If you’re interested in learning more about how to reduce deployment fatigue as well as how to improve software development performance, I would highly recommend checking out the book Accelerate - Building and Scaling High Performing Technology Organizations.

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Over the past year, I’ve been privileged to work with our incredible founders and the Product and Engineering teams at Afriex. It’s been super challenging, but also one of the most fun experiences I’ve had since playing professional basketball in Europe. Our Afriex product involves many complex pieces; ranging from mobile apps (iOS and Android), an administration panel (an internal web application to assist Customer Care teams), APIs to power these experiences, and integrations with funding partners that allow us to move money across currencies and geographies.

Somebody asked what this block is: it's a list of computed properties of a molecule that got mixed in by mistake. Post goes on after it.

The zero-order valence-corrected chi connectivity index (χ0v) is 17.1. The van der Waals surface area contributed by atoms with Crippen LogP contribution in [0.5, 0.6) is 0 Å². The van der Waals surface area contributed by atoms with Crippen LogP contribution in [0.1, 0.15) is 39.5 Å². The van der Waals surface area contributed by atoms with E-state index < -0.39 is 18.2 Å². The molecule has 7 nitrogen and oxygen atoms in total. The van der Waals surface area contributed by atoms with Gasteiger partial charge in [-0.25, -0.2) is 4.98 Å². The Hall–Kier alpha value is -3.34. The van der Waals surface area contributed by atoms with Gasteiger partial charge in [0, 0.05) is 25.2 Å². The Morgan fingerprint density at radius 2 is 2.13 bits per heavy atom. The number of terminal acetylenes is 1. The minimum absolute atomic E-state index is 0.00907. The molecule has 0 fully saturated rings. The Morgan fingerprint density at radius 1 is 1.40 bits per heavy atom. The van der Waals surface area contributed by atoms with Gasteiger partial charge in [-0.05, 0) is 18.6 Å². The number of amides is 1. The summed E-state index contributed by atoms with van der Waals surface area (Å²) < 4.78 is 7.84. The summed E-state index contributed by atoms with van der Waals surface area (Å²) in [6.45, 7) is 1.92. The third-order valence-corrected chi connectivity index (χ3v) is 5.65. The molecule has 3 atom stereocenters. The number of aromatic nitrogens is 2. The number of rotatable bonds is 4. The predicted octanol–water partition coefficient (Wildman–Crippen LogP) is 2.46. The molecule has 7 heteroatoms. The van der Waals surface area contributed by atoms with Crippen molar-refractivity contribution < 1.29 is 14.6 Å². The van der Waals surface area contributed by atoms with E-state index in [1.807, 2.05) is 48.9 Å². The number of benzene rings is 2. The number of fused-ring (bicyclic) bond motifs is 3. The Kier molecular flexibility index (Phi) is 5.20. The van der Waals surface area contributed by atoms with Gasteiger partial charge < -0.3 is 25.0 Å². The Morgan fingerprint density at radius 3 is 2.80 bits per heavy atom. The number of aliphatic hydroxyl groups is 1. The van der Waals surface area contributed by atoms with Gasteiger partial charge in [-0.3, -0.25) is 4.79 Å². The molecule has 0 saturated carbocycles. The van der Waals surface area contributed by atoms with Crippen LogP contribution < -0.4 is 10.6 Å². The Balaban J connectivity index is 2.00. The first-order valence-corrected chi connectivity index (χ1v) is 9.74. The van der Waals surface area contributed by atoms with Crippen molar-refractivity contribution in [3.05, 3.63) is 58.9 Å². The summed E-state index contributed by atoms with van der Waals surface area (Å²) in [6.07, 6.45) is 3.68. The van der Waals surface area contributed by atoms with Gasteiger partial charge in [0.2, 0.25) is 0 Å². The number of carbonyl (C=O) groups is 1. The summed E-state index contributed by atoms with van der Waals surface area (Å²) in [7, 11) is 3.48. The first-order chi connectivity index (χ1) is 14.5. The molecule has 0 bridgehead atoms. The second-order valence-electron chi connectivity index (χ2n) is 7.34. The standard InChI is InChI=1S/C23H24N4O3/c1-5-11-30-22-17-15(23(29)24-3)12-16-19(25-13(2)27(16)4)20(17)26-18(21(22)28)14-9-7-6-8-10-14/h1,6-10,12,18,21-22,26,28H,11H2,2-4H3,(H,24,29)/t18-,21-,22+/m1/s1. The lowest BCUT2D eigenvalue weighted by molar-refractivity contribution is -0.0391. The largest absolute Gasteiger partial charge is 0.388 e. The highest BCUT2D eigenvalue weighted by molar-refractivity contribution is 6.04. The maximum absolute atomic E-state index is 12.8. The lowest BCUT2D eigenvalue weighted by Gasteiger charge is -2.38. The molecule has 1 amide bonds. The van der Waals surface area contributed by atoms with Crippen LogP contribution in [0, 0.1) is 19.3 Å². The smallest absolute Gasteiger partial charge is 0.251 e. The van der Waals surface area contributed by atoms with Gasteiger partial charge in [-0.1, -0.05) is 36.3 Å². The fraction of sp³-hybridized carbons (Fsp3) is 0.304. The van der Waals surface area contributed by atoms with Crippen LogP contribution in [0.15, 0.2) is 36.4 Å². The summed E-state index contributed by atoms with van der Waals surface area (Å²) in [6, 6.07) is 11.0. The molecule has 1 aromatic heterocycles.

Our business requires us to move quickly. However, in order to earn and keep customer trust, we have to continuously improve our software delivery performance. On a flight from Ethiopia to San Francisco, I decided to read a book called Accelerate: Building and Scaling High-Performing Technology Organizations. The insights from the book left a powerful impression on me and changed how I now view software delivery performance at Afriex. At a high level, we can simply measure software delivery performance in these four ways:

  • Frequency of delight: How often are we able to deliver new experiences of value to our users?
  • Speed of delivery: How fast are we able to deliver new experiences of value to our users?
  • Reliability of service: How infrequent is our service unavailable to our users?